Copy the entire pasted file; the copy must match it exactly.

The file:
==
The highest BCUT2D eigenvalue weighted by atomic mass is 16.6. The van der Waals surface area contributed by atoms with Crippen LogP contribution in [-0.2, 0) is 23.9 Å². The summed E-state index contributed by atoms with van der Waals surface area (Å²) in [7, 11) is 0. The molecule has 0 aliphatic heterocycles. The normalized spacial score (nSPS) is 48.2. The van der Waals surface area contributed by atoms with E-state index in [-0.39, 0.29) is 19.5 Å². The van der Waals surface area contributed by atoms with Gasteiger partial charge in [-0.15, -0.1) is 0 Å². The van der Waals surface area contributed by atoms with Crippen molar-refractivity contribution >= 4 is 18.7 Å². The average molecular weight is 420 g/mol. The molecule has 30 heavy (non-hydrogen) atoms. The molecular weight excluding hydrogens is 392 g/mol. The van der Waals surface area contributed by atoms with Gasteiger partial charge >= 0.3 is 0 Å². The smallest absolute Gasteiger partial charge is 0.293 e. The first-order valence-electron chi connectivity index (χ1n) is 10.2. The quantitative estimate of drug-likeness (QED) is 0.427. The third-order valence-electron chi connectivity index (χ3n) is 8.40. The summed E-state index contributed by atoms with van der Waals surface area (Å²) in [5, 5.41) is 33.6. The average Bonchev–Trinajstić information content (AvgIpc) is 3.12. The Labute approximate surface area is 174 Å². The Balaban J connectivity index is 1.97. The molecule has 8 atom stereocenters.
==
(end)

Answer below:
The highest BCUT2D eigenvalue weighted by atomic mass is 16.6. The van der Waals surface area contributed by atoms with Crippen LogP contribution in [-0.2, 0) is 23.9 Å². The summed E-state index contributed by atoms with van der Waals surface area (Å²) in [7, 11) is 0. The molecule has 0 aliphatic heterocycles. The normalized spacial score (nSPS) is 48.2. The van der Waals surface area contributed by atoms with E-state index in [-0.39, 0.29) is 19.5 Å². The van der Waals surface area contributed by atoms with Gasteiger partial charge in [-0.15, -0.1) is 0 Å². The van der Waals surface area contributed by atoms with Crippen molar-refractivity contribution >= 4 is 18.7 Å². The average molecular weight is 420 g/mol. The molecule has 30 heavy (non-hydrogen) atoms. The molecular weight excluding hydrogens is 392 g/mol. The van der Waals surface area contributed by atoms with Gasteiger partial charge >= 0.3 is 0 Å². The smallest absolute Gasteiger partial charge is 0.293 e. The first-order valence-electron chi connectivity index (χ1n) is 10.2. The quantitative estimate of drug-likeness (QED) is 0.427. The third-order valence-electron chi connectivity index (χ3n) is 8.40. The summed E-state index contributed by atoms with van der Waals surface area (Å²) in [5, 5.41) is 33.6. The average Bonchev–Trinajstić information content (AvgIpc) is 3.12. The Labute approximate surface area is 174 Å². The Balaban J connectivity index is 1.97. The molecule has 8 atom stereocenters.